Benign or Malignant Brain Cancers
- Benign brain tumors do not contain cancer cells:
- Usually, benign tumors can be removed, and they seldom grow back.
- Benign brain tumors usually have an obvious border or edge. Cells from benign tumors rarely invade tissues around them. They don’t spread to other parts of the body. However, benign tumors can press on sensitive areas of the brain and cause serious health problems.
- Unlike benign tumors in most other parts of the body, benign brain tumors are sometimes life threatening.
- Benign brain tumors may become malignant.
- Malignant brain tumors (also called brain cancer) contain cancer cells:
- Malignant brain tumors are generally more serious and often are a threat to life.
- They are likely to grow rapidly and crowd or invade the nearby healthy brain tissue.
- Cancer cells may break away from malignant brain tumors and spread to other parts of the brain or to the spinal cord. They rarely spread to other parts of the body.
Doctors group brain tumors by grade
. The grade of a tumor refers to the way the cells look under a microscope:
- Grade I: The tissue is benign. The cells look nearly like normal brain cells, and they grow slowly.
- Grade II: The tissue is malignant. The cells look less like normal cells than do the cells in a Grade I tumor.
- Grade III: The malignant tissue has cells that look very different from normal cells. The abnormal cells are actively growing (anaplastic).
- Grade IV: The malignant tissue has cells that look most abnormal and tend to grow quickly.
Cells from low-grade tumors (grades I and II) look more normal and generally grow more slowly than cells from high-grade tumors (grades III and IV).
Over time, a low-grade tumor may become a highgrade tumor. However, the change to a high-grade tumor happens more often among adults than children.
Types of Primary Brain Tumors
There are many types of primary brain tumors. Primary brain tumors are named according to the type of cells or the part of the brain in which they begin. For example, most primary brain tumors begin in glial cells. This type of tumor is called a glioma
Among adults, the most common types are:
- Astrocytoma: The tumor arises from star-shaped glial cells called astrocytes. It can be any grade. In adults, an astrocytoma most often arises in the cerebrum.
- Grade I or II astrocytoma: It may be called a low-grade glioma.
- Grade III astrocytoma: It’s sometimes called a high-grade or an anaplastic astrocytoma.
- Grade IV astrocytoma: It may be called a glioblastoma or malignant astrocytic glioma.
- Meningioma: The tumor arises in the meninges. It can be grade I, II, or III. It’s usually benign (grade I) and grows slowly.
- Oligodendroglioma: The tumor arises from cells that make the fatty substance that covers and protects nerves. It usually occurs in the cerebrum. It’s most common in middle-aged adults. It can be grade II or III.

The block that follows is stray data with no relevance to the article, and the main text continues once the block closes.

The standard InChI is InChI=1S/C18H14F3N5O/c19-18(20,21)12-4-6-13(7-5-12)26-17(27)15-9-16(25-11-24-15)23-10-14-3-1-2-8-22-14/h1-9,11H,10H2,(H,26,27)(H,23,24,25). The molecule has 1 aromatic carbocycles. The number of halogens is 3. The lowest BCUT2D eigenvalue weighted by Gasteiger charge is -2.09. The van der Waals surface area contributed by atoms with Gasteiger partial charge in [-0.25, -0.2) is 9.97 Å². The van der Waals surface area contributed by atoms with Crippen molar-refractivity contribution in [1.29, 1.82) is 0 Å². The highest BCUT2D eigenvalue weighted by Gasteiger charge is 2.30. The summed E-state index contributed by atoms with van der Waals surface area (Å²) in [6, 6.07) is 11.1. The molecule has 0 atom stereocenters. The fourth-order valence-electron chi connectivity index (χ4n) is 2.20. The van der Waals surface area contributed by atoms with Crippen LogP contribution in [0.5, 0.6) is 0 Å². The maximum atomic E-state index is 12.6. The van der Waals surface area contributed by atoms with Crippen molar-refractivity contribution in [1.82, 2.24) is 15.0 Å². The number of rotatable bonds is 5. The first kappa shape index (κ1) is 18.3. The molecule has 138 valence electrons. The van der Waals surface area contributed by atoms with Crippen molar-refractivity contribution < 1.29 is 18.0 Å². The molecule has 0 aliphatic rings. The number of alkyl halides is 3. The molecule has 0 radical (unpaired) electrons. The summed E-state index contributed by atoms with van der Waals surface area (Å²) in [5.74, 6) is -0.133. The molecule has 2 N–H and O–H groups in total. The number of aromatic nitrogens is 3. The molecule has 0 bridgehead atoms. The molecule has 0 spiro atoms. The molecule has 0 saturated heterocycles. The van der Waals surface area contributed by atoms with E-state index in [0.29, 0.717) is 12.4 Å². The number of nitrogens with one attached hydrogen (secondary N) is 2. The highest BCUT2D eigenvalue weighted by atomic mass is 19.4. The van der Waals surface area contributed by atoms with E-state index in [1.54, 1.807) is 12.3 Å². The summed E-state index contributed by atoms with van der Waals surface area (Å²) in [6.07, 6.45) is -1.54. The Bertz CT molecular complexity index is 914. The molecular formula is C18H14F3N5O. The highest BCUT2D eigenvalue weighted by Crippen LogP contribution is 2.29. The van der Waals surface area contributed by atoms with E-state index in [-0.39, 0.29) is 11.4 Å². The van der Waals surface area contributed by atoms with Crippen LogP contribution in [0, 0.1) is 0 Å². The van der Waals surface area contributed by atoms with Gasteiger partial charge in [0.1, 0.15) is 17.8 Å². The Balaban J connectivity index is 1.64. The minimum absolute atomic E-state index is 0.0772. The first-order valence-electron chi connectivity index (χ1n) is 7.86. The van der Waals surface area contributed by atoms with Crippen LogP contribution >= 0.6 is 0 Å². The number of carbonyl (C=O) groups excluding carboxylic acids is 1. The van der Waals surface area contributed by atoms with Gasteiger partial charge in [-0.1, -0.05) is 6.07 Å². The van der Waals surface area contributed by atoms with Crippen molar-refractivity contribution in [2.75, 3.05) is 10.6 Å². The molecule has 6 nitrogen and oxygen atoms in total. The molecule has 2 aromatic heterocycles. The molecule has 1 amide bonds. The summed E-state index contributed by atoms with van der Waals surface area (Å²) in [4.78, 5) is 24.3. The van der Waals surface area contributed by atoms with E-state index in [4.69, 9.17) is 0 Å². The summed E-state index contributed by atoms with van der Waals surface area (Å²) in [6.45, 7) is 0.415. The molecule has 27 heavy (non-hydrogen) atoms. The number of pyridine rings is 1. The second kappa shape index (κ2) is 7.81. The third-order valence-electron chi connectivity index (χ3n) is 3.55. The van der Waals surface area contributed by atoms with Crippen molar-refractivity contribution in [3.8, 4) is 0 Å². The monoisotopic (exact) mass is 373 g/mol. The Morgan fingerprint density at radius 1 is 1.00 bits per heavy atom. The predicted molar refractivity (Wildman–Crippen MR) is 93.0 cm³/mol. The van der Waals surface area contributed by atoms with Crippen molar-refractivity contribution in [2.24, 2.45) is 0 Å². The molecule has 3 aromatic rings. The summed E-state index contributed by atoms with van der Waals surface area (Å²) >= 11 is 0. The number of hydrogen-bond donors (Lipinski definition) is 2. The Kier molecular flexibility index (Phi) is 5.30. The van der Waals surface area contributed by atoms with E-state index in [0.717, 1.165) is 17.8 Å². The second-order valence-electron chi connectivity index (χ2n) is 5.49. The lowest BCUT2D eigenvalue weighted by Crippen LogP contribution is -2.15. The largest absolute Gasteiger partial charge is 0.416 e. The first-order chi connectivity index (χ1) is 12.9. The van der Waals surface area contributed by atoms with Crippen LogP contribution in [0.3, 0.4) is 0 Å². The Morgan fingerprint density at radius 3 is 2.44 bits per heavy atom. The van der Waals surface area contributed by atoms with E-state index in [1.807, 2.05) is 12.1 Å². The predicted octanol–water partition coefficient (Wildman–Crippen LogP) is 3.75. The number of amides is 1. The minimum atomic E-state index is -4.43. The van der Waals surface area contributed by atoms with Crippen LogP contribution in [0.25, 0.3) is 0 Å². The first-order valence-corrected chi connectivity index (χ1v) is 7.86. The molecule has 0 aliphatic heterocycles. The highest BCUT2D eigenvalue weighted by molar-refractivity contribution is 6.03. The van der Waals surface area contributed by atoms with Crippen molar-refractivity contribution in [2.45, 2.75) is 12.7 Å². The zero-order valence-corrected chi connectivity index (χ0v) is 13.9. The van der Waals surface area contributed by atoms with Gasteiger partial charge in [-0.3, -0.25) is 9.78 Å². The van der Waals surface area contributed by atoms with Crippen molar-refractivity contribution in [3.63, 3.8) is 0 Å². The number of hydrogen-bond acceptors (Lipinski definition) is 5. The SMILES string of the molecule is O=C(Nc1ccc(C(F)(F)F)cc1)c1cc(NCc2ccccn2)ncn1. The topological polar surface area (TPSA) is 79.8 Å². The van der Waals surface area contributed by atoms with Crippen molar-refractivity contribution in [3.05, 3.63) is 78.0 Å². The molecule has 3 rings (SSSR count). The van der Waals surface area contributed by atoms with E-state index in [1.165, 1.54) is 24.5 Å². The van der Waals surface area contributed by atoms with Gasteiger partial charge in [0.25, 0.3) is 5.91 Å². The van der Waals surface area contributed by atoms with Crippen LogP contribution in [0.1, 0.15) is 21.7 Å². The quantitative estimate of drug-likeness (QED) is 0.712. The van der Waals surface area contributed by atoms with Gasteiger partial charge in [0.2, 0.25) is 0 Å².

Among children, the most common types are:
- Medulloblastoma: The tumor usually arises in the cerebellum. It’s sometimes called a primitive neuroectodermal tumor. It is grade IV.
- Grade I or II astrocytoma: In children, this lowgrade tumor occurs anywhere in the brain. The most common astrocytoma among children is juvenile pilocytic astrocytoma. It’s grade I.
- Ependymoma: The tumor arises from cells that line the ventricles or the central canal of the spinal cord. It’s most commonly found in children and young adults. It can be grade I, II, or III.
- Brain stem glioma: The tumor occurs in the lowest part of the brain. It can be a low-grade or high-grade tumor. The most common type is diffuse intrinsic pontine glioma .
Types of Treatment
People with brain tumors have several treatment options. The options are surgery
, radiation therapy
. Many people get a combination of treatments.
The choice of treatment depends mainly on the following:
- The type and grade of brain tumor
- Its location in the brain
- Its size
- Your age and general health
For some types of brain cancer, the doctor also needs to know whether cancer cells were found in the cerebrospinal fluid.
Your doctor can describe your treatment choices, the expected results, and the possible side effects
. Because cancer therapy often damages healthy cells and tissues, side effects are common. Before treatment starts, ask your health care team about possible side effects and how treatment may change your normal activities. You and your health care team can work together to develop a treatment plan that meets your medical and personal needs.
You may want to talk with your doctor about taking part in a clinical trial
, a research study of new treatment methods. See the Taking Part in Cancer Research
Your doctor may refer you to a specialist, or you may ask for a referral. Specialists who treat brain tumors include neurologists
, medical oncologists
, radiation oncologists
, and neuroradiologists
Your health care team may also include an oncology nurse
, a registered dietitian
, a mental health counselor
, a social worker
, a physical therapist
, an occupational therapist
, a speech therapist
, and aphysical medicine specialist
. Also, children may need tutors to help with schoolwork. (The Rehabilitation
section has more information about therapists and tutors.)
Surgery is the usual first treatment for most brain tumors. Before surgery begins, you may be given general anesthesia, and your scalp is shaved. You probably won’t need your entire head shaved.
Surgery to open the skull is called a craniotomy
. The surgeon makes an incision in your scalp and uses a special type of saw to remove a piece of bone from the skull.
You may be awake when the surgeon removes part or all of the brain tumor. The surgeon removes as much tumor as possible. You may be asked to move a leg, count, say the alphabet, or tell a story. Your ability to follow these commands helps the surgeon protect important parts of the brain.
After the tumor is removed, the surgeon covers the opening in the skull with the piece of bone or with a piece of metal or fabric. The surgeon then closes the incision in the scalp.